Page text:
Come the onset of summer, and the country’s leading metros pause to take out some time and discuss the water ‘crisis’. Mumbai tracks its lakes and their falling water levels, as the countdown to the monsoon starts, while Delhi of course talks about falling groundwater levels. The amazing thing is that like the famed resilience of Mumbai, Delhi’s administrators and citizens also seem to be pushing their luck to breaking point , as far as the water situation goes.
Delhi is plummeting towards a major water crisis, with 90% of the city being categorised as critical and semi-critical. A report filed by the Central Ground Water Board (CGWB) at the Supreme Court last week has raised an alarm over the capital’s depleting water levels. The report highlights the over exploitation of groundwater in the South, New Delhi, Southeast, East, Shahadara and Northeast districts.
“There are only some pockets in the West & Central districts which appear to be safe as of now,” the board said in its report.
The report alarming enough as it is, is unfortunately unlikely to lead to any serious introspection or action just yet, if we go by past records. A water emergency (2013), or impending crisis (2017) have been highlighted before regularly, with seemingly no real action on the ground.
The CGWB told the Supreme Court on Tuesday that the water level is now decreasing at the rate of 2 metres per year as compared to the previous 0.5 metres per year.
The report, which is based on the compiled data from all of Delhi’s monitoring stations since the year 2000, highlights the steady decline of the city’s water level with the worst hit areas being Chhattarpur, Dwarka and the President’s Estate.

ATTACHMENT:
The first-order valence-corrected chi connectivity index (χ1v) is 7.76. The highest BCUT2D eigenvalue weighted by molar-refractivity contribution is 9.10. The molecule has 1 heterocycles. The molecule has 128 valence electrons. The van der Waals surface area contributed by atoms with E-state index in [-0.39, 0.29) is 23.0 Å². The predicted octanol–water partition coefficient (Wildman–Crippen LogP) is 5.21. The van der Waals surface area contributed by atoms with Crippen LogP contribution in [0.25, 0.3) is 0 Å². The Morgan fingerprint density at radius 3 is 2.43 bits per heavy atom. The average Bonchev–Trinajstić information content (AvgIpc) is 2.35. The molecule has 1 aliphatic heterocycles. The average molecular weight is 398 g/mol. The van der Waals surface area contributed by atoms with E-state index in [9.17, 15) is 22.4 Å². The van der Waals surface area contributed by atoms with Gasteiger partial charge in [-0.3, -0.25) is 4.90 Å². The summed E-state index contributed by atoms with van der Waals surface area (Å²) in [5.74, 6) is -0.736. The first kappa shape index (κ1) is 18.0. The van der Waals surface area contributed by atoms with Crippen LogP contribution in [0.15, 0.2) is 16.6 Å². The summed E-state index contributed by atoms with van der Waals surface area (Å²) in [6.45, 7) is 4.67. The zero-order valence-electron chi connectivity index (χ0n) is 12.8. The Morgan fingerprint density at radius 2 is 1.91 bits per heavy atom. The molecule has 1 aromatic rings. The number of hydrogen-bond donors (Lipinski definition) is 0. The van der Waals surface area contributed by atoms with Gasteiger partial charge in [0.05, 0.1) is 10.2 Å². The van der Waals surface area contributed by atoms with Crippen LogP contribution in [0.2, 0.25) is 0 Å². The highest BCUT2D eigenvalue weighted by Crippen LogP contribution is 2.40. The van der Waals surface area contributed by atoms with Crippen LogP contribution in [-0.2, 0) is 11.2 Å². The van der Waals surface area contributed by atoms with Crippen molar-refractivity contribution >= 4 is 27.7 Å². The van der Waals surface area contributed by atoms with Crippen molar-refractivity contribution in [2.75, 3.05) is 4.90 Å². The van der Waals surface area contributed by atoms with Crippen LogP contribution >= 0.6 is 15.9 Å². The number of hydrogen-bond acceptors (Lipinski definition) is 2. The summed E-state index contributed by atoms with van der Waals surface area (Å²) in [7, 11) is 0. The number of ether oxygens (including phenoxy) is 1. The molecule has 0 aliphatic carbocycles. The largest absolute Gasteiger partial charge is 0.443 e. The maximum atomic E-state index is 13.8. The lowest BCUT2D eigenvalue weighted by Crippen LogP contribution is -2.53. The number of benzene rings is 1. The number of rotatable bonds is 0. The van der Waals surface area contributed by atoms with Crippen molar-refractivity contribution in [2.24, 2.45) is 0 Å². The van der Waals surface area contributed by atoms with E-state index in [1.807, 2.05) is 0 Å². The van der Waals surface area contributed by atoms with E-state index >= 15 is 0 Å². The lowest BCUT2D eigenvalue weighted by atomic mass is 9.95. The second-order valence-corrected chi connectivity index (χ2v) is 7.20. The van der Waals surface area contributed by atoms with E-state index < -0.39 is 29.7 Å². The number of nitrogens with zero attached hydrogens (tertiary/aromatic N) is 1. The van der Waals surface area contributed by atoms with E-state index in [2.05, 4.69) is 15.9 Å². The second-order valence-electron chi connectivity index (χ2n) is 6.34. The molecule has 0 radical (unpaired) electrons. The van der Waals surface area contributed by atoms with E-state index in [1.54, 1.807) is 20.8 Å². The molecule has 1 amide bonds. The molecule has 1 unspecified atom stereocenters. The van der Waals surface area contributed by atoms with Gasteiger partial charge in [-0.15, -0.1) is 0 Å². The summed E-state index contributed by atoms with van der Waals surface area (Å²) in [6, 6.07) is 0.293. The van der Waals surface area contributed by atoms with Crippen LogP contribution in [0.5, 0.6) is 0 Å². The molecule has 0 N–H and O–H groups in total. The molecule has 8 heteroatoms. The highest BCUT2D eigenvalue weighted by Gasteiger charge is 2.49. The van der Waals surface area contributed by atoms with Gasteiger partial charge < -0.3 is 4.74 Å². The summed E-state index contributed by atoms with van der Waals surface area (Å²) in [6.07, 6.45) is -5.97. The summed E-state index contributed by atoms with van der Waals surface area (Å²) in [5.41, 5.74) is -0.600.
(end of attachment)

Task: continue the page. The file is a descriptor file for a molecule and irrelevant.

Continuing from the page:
As per the report 27% of the city’s territory (1483 Km2) has seen a 11% decline in water levels since 2010 (0-5 metres, 2010 groundwater level), moreover in 2000 the ground water was available till 40metres but currently in 222 Km2 of the city the water level has plunged a further 40-80 metres.
The Supreme Court bench comprising of Justices Madan B. Lokur and Deepak Gupta have given the Union Water Resources Secretary, the Delhi Government and the Delhi Pollution Control Committee one week to come up with possible solutions to address the crisis.
The issue of depleting groundwater levels was brought to the forefront as a result of the recent sealing drives of unauthorised constructions in the city.
The court has posted a hearing for the case on the 11th of July, adding the fact that the report filed by CWGB would need to be studied closely and has termed the current state of affairs as “sad and extremely serious”. But not a crisis yet, as someone in authority will no doubt point out, when requesting for some more ‘time’.
The capital’s main water authority, the Delhi Jal Board, has a lot to answer for, thanks to its inefficient distribution and billing. However, the ruling state governments populist moves, like free distribution of water to people consuming under 20,000 litres per month has not made things any easier, in a city remarkable for its citizen’s ability to get access to any subsidy by hook or by crook. With regular complaints with its key water supplying state of Haryana, the capital urgently needs to consider drastic reforms and steps to get on a road to some level of sustainability when it comes to water. Coming soon on Iamrenew: A minimum Action Plan to get there.